Friday, June 15, 2007

The Management of Bicycle Transportation

[I haven't been able to view the entire video, but what I have seen is very interesting. I will review this later.]

John Forester spoke at Google's headquarters on the occasion of Bike To Work Day, celebrated May 17 2007 in Silicon Valley and the San Francisco Bay Area. He was part of Google's ongoing Tech Talks series of invited guest speakers. His topic was The Management of Bicycle Transportation. You can watch the video here.

[Thanks to ProBicycle for the reference]


Alfred Sawatzky said...

John Forester's main point seems to be that the role of bike paths/routes/lanes is to get the pesky cyclists out of the way of the motorists. His thesis seems to be that cyclists need to claim their rightful spot on the road (following the rules of the road, of course) and not back down when authorities try to relegate cyclists to their own lanes/paths/routes. While I agree that cyclists need to be assertive in carving out their space on the road, I am also thankful for the many miles of bike pathes/routes/lanes that are available in my town (Boulder, Colorado, USA). While I may be able to get to my intended location faster by utilizing motor ways I do enjoy being able to commute to work on my bike along paths that cannot be travelled by exhaust-spewing motor vehicles. While it is arguable whether bike paths are part of efficient transportation policy, I am sure that they are part of a healthy lifestyle policy.

Bikeboy said...

Hi, Alfred.

Pleased to make your acquaintance.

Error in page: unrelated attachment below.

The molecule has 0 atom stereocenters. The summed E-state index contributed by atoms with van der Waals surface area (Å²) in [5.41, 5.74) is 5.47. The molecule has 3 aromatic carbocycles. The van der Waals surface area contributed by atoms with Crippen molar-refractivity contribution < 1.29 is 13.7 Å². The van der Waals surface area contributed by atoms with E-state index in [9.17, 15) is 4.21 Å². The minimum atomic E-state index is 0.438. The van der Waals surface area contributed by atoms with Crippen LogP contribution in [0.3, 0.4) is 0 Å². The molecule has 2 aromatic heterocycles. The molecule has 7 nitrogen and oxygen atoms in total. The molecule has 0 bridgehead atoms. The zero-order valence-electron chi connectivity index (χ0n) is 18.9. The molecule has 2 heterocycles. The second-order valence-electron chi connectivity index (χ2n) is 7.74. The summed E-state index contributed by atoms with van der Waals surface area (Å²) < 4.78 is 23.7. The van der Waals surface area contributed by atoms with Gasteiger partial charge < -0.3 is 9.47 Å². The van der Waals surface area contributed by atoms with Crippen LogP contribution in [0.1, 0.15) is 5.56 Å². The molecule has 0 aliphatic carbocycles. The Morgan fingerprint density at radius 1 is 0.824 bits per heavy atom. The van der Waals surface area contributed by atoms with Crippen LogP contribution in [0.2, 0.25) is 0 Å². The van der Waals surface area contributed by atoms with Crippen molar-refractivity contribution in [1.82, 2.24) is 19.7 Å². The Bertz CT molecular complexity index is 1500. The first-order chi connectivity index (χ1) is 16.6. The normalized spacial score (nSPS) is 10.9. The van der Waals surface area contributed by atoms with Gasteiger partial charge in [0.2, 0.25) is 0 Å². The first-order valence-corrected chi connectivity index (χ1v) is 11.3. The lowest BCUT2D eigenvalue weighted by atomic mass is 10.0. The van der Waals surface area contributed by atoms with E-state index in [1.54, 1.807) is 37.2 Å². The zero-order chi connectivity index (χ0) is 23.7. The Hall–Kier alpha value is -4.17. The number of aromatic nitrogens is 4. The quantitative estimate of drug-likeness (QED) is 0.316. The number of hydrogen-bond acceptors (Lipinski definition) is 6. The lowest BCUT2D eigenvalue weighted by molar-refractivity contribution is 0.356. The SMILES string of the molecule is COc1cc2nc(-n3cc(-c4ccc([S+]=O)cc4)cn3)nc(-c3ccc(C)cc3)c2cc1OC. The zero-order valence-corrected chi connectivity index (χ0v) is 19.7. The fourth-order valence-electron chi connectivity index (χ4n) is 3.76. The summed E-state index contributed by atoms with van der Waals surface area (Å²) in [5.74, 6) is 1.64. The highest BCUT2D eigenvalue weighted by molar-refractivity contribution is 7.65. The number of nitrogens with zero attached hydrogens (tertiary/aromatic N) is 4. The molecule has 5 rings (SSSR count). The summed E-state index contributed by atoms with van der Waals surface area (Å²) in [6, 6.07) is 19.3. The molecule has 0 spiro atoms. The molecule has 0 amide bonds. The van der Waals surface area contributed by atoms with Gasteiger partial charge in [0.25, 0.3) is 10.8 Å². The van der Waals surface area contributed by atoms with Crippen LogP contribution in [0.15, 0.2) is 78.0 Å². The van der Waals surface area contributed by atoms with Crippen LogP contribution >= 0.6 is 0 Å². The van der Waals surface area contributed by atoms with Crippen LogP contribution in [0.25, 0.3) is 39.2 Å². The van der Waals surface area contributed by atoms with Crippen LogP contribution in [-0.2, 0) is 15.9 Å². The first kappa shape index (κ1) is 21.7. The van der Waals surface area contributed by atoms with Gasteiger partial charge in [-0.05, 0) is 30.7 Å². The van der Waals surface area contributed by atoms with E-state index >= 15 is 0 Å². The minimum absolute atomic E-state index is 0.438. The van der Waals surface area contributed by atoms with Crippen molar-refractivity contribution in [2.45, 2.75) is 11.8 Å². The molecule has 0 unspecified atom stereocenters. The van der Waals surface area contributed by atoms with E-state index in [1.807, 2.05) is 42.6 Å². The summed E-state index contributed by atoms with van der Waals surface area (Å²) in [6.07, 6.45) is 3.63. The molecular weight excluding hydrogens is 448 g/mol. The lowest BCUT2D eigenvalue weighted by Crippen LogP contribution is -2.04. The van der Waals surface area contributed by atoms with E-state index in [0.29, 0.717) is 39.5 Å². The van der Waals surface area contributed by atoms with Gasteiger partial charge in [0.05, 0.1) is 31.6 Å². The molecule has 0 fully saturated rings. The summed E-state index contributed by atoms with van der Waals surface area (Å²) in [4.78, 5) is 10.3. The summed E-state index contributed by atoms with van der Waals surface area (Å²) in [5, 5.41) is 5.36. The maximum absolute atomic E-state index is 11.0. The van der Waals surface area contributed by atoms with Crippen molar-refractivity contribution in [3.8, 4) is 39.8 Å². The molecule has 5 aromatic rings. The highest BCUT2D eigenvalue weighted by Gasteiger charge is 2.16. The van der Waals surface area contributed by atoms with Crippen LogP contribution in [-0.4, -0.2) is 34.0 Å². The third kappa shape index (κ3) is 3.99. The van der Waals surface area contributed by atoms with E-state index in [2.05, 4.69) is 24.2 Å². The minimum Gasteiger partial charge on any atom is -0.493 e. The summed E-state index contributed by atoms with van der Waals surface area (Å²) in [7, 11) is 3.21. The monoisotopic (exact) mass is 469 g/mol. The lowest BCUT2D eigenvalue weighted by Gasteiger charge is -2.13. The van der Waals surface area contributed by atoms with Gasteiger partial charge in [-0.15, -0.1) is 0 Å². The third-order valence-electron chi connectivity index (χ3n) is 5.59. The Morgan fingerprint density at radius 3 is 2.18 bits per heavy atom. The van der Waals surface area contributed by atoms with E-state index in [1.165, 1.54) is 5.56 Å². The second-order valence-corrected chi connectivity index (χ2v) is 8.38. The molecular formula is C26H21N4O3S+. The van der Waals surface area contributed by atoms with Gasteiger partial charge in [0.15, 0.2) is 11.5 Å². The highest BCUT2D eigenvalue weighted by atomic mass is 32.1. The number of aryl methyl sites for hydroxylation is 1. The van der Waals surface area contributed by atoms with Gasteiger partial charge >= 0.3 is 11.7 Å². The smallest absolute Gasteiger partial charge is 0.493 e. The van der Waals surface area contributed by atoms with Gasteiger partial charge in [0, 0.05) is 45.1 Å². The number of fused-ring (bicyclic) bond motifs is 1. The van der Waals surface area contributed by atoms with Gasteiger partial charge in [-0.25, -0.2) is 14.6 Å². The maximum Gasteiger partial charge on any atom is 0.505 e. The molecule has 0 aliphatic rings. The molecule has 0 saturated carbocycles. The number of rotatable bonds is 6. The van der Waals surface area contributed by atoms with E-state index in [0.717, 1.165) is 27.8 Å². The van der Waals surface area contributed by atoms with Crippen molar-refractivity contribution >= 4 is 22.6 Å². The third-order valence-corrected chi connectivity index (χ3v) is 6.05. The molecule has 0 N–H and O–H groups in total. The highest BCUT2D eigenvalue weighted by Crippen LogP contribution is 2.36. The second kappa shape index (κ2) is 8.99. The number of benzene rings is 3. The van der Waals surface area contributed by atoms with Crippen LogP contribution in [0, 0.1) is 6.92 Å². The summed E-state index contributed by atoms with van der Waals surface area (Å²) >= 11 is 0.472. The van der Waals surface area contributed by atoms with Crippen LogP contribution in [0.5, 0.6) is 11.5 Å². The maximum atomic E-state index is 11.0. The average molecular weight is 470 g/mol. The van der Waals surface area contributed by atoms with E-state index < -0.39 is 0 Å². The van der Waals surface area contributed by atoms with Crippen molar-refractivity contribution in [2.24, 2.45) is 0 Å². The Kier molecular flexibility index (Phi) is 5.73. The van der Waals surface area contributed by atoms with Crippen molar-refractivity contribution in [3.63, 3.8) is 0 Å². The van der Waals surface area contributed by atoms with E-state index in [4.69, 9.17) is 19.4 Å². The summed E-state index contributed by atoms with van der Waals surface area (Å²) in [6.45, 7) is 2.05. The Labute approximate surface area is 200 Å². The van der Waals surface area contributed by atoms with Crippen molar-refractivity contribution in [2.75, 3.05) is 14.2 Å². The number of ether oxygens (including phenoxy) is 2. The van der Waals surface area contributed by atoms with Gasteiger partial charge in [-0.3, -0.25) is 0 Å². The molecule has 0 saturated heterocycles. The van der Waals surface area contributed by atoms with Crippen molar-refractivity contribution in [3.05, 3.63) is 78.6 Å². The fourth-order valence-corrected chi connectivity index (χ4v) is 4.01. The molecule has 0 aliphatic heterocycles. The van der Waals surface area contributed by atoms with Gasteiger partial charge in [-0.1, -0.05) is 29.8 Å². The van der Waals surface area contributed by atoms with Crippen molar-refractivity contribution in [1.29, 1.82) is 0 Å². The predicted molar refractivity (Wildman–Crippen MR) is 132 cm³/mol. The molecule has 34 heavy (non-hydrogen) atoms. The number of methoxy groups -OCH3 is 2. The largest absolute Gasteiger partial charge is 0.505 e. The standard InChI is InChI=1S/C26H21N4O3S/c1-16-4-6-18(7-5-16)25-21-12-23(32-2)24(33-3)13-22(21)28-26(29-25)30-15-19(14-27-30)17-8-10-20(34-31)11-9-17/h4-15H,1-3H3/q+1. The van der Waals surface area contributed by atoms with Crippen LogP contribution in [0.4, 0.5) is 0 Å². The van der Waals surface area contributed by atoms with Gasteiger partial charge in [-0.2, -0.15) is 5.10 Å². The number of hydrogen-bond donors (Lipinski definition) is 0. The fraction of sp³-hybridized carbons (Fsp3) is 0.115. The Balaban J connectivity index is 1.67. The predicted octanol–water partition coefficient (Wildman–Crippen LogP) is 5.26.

John Forester is the Pope of Transportation Cycling! I'll definitely have to view that video presentation.

Here in Boise, Idaho, we have a mix of pedestrian/bike paths, bike lanes, and open traffic (as do most places). And I'm with you - if there's a dedicated path that takes me where I need to go, I'll almost always choose it.

(An exception comes to mind - they built this fabulous bike path along Federal Way, which is a fairly major 5-lane arterial. The problem is, for most of the distance, there are curb-cuts and vehicle crossings for the numerous businesses that lie along the route. Obviously the traffic along Federal Way has the right-of-way... but who has the right-of-way at those sidewalk-like bicycle crossings? I know people who have collided with cars, because of that ambiguity. I just take Federal Way and remove the ambiguity.)

Likewise, I'll almost always use an available striped bike lane, unless it's cluttered with hazards.

But sometimes my destination doesn't lie along a bike path or bike lane. (And if we need such to get everywhere, fuggeddaboudit, because we can't afford it.)

The most notorious road for cyclists is Fairview Avenue. I believe the reputation is undeserved, because it has plenty of width. It's a 5-lane road. Just yesterday I rode most of the stretch that's notorious, without a single problem (other than perhaps the more-concentrated air pollution that you mentioned). The most beautiful part of it is, I consistently left the rush-hour traffic fading into my rearview mirror as I maintained a steady 15mph or so, and they backed further and further behind the hoardes.

We all have to make tough choices, I s'pose. I choose NOT to participate in traffic jams. (And like to occasionally ride on even the busy streets - using judgment - just to assert my freedom to do so.)

Steve Hulme aka bikeboy aka "Bike Nazi"